After almost a year of thinking, development and testing, the OSM team at Telenav is ready to present OpenStreetView to all OSM mappers! OpenStreetview (OSV) is the free and open street level imagery platform designed 100% with OSM and mappers in mind.
We officially presented OSV to the OSM community at State of the Map US where we had a 20 minute talk and a booth where we gave away crazy little remote controlled cars to everyone who signed up :). The cars were gone quickly – almost half of the people at SOTM US signed up! - but you can still see the talk thanks to the great SOTM US organizers who had all the sessions professionally recorded. If you have 20 minutes and don’t like reading, watching that video is going to be the best way to be introduced to what OSV is and how you can use it to improve OSM. Or if you are coming to SOTM in Brussels, you can come meet our team there (more remote controlled cars? Who knows!) and attend the workshop.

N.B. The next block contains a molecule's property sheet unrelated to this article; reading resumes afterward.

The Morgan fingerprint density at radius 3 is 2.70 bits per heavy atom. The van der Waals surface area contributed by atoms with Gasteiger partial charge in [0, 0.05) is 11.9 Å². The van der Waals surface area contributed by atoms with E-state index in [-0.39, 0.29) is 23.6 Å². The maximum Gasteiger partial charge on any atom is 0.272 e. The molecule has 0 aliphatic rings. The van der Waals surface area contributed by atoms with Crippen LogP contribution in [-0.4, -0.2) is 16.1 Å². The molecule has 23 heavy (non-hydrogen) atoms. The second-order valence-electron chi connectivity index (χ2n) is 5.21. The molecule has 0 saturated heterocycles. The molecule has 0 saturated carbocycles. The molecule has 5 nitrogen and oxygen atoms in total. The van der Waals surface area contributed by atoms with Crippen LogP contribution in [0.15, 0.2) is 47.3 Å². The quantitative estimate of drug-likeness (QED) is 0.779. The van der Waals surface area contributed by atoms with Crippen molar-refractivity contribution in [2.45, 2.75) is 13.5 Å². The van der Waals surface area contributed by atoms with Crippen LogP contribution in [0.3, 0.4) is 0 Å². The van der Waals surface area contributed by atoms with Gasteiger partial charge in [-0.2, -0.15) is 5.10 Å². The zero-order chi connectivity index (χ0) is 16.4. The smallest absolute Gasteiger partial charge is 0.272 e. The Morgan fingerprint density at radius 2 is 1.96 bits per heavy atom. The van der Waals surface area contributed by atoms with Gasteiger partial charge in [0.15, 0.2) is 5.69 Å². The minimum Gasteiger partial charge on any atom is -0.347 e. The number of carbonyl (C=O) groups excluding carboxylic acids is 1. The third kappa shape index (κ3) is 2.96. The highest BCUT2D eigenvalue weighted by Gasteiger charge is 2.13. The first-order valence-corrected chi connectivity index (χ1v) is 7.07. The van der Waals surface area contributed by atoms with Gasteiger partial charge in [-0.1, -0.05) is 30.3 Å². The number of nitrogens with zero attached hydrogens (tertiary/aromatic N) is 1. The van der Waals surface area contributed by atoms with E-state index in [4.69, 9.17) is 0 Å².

The OpenStreetView booth at SOTM US
If you do prefer reading, read on! I wanted to quickly introduce OSV, what the components are, why we believe it is the #1 choice of street level imagery for OSM, and of course how to contribute and use it.
OSV is a web site, openstreetview.org, free and open source mobile apps for Android and iOS, a specialized Map Editor, a plugin for JOSM, and of course a back end server. Support for iD is also planned.
The web site is where you go to explore imagery from all over the world, see leaderboards and your own profile and trips. To see your personal stuff, of course you will need to sign in. Your OpenStreetView account is linked to your OSM account, so you don’t need to create a separate account. All we store when you sign in for the first time is whatever is public on OSM. (If you want to check what that is, go to
8909 to whatever your OSM ID is – unless you want to see my details.)